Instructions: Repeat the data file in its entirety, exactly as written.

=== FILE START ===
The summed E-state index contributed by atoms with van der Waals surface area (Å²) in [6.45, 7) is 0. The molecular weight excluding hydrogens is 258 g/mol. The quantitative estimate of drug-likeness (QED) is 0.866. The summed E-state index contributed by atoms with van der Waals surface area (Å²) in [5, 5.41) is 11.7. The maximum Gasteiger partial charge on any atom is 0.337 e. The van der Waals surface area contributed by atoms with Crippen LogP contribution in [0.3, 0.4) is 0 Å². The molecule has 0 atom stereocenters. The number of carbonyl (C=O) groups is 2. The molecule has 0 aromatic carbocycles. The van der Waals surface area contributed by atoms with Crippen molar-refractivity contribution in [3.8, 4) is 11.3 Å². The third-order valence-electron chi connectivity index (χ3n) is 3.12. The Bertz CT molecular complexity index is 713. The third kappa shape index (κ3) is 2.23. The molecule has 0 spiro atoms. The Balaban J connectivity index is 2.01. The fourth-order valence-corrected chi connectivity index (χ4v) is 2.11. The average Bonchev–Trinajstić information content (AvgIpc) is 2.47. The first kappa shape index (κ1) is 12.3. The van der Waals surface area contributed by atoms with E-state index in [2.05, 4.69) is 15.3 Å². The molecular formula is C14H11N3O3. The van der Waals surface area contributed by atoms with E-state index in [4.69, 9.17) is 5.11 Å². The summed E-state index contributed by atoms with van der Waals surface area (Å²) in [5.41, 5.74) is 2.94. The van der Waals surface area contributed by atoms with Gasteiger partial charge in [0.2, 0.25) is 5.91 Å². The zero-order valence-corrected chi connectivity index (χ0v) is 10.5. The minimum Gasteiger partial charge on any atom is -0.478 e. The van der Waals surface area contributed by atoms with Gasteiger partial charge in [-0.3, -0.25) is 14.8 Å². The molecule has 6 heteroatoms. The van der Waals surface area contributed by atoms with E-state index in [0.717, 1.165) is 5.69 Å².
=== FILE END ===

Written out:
The summed E-state index contributed by atoms with van der Waals surface area (Å²) in [6.45, 7) is 0. The molecular weight excluding hydrogens is 258 g/mol. The quantitative estimate of drug-likeness (QED) is 0.866. The summed E-state index contributed by atoms with van der Waals surface area (Å²) in [5, 5.41) is 11.7. The maximum Gasteiger partial charge on any atom is 0.337 e. The van der Waals surface area contributed by atoms with Crippen LogP contribution in [0.3, 0.4) is 0 Å². The molecule has 0 atom stereocenters. The number of carbonyl (C=O) groups is 2. The molecule has 0 aromatic carbocycles. The van der Waals surface area contributed by atoms with Crippen molar-refractivity contribution in [3.8, 4) is 11.3 Å². The third-order valence-electron chi connectivity index (χ3n) is 3.12. The Bertz CT molecular complexity index is 713. The third kappa shape index (κ3) is 2.23. The molecule has 0 spiro atoms. The Balaban J connectivity index is 2.01. The fourth-order valence-corrected chi connectivity index (χ4v) is 2.11. The average Bonchev–Trinajstić information content (AvgIpc) is 2.47. The first kappa shape index (κ1) is 12.3. The van der Waals surface area contributed by atoms with E-state index in [2.05, 4.69) is 15.3 Å². The molecular formula is C14H11N3O3. The van der Waals surface area contributed by atoms with E-state index in [4.69, 9.17) is 5.11 Å². The summed E-state index contributed by atoms with van der Waals surface area (Å²) in [5.41, 5.74) is 2.94. The van der Waals surface area contributed by atoms with Gasteiger partial charge in [0.2, 0.25) is 5.91 Å². The zero-order valence-corrected chi connectivity index (χ0v) is 10.5. The minimum Gasteiger partial charge on any atom is -0.478 e. The van der Waals surface area contributed by atoms with Gasteiger partial charge in [-0.3, -0.25) is 14.8 Å². The molecule has 6 heteroatoms. The van der Waals surface area contributed by atoms with E-state index in [0.717, 1.165) is 5.69 Å².